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Teenagers sometimes change their behaviour or appearance to be part of a social group. Try not to worry – it’s normal for teenagers to identify with different groups as they develop their own identities.
Gothic style teenager
 

What you need to know

Belonging to a social group or subculture is often about exploring who you are and what you stand for.

During adolescence, teenagers need to form an independent adult identity. Experimenting with different social groups is one way of doing this. It’s how teenagers can test out being someone new – someone separate from their families.

Belonging to a social group can also be a way for teenagers to comment on the options offered by the adult world. They can give teenagers a way of exploring their own values and deciding whether they agree with those of their parents.

Social groups can also offer a set of guidelines about how to behave, dress and think. This can be attractive to your child if she’s feeling confused by the choices and opportunities available to her.

Belonging to a social group can boost your child’s social skills and teach her the rewards of commitment. And it can also just be fun.

Not all young people choose to belong to a subculture. For those who do, membership might be long term, short term, or on and off.

All of this can be challenging for parents, but it’s a normal part of growing up.

Try thinking back to your own adolescence. You might have belonged to a subculture yourself, such as punk, arty type or geek. Some 21st-century subcultures include gothic, cyberculture, emo, gamer, hip-hop and hipster.

Staying positive about subcultures

All young people need to feel validated and valued. You might not understand your child’s attraction to a particular social group, but it’s important not to belittle his interest in it. 

If you’re finding this phase difficult, here are some tips for staying positive:

  • Treat conversations about your child’s social group as a chance to learn about something new and also about your child’s developing identity. Show an interest in what your child is doing.
  • Keep your conversations with your child respectful. When people are critical, rude or cross, discussions might be less effective. Also, your child just might not see things the same way as you do.
  • Keep the lines of communication open – this is a vital part of having a healthy relationship with your child. One way to do this is to take opportunities to actively listen to her.
For more tips on talking and relating to your child, read our articles on staying connected and tricky conversations.

When to be concerned

You might worry that your child’s social group is having a negative influence on him. It’s normal for teenagers to sometimes have low moods or trouble sleeping, but if problems continue for a few weeks, talk with your child. Warning signs might include:

  • low moods, tearfulness or feelings of hopelessness
  • aggression or antisocial behaviour
  • sudden changes in behaviour, often for no obvious reason
  • trouble eating or sleeping.

If you’re concerned, talk with your child. The next step is to talk to your GP, who can put you in contact with your local child and adolescent health team or another appropriate professional.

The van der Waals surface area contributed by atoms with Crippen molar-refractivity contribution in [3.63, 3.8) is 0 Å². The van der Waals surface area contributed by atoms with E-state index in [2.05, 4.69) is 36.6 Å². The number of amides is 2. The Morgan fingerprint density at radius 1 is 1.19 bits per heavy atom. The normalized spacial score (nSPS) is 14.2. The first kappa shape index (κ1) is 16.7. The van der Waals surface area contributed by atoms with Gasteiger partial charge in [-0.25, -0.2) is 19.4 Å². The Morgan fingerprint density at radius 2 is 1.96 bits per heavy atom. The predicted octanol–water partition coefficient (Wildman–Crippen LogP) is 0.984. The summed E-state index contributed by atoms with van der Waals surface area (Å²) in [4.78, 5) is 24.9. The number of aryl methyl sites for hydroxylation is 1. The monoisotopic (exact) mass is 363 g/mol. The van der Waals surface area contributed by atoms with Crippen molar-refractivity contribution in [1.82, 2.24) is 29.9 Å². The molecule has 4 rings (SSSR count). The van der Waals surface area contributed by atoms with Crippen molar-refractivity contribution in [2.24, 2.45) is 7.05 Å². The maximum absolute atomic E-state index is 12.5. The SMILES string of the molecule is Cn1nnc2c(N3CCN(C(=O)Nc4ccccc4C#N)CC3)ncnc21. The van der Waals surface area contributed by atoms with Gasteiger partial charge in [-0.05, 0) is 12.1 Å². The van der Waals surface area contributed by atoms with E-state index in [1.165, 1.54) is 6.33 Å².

You could try ringing a parenting hotline or contacting Beyond Blue and Reach Out (Reach Out is a service aimed at young people, but it can be useful for parents too). And you might also like to read more about teenage mental health and wellbeing.

Understanding more about youth subcultures

It’s easy and normal to worry that your child is spending time with people who might put her at risk, or encourage her to engage in risk-taking behaviour. Negative stories in the media might add to your concerns.

You might also worry if you see your child developing enthusiastic connections to a group or philosophy that you don’t know anything about. Some of the subcultures might seem strange or even threatening to you.

Video: scenes, trends and fashion

Download Video  34mb

In this short video, parents and teenagers discuss separately how trends and fashions can influence teenagers to look and act in certain ways.

Teenagers share the trends that are most important to them, including fashion and technology trends for iPods and mobile phones. Many of the teenagers say that they don’t always care too much about having the latest stuff. Parents share mixed feelings about giving their children this stuff.

 
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  • Last Updated 11-10-2010
  • Last Reviewed 23-12-2011
  • Erickson, E. (1968). Identity: Youth and crisis. New York: Norton.

    Bolzan, N. (2003). ‘Kids are like that!’ Community attitudes to young people. Commonwealth of Australia, http://www.facs.gov.au/internet/facsinternet.nsf/aboutfacs/programs/youth-kids_that.htm

    Greener, T., & Hollands, R. (2006). Beyond subculture and post-subculture? The case of virtual psytrance. Journal of Youth Studies, 9(4), 393-418.

    Tait, G. (1992). Re-assessing street kids: A critique of subculture theory. Child and Youth Care Forum, 22(2), 83-93.

    Williams P. (2007). Youth sub-cultural studies: Sociological traditions and core concepts. Sociology Compass, 1(2), 572-593.

    Young, R., Sweeting, H., & West, P. (2006). Prevalence of deliberate self-harm and attempted suicide within contemporary goth youth subculture: Longitudinal cohort study. British Medical Journal, 332, 1058-1061.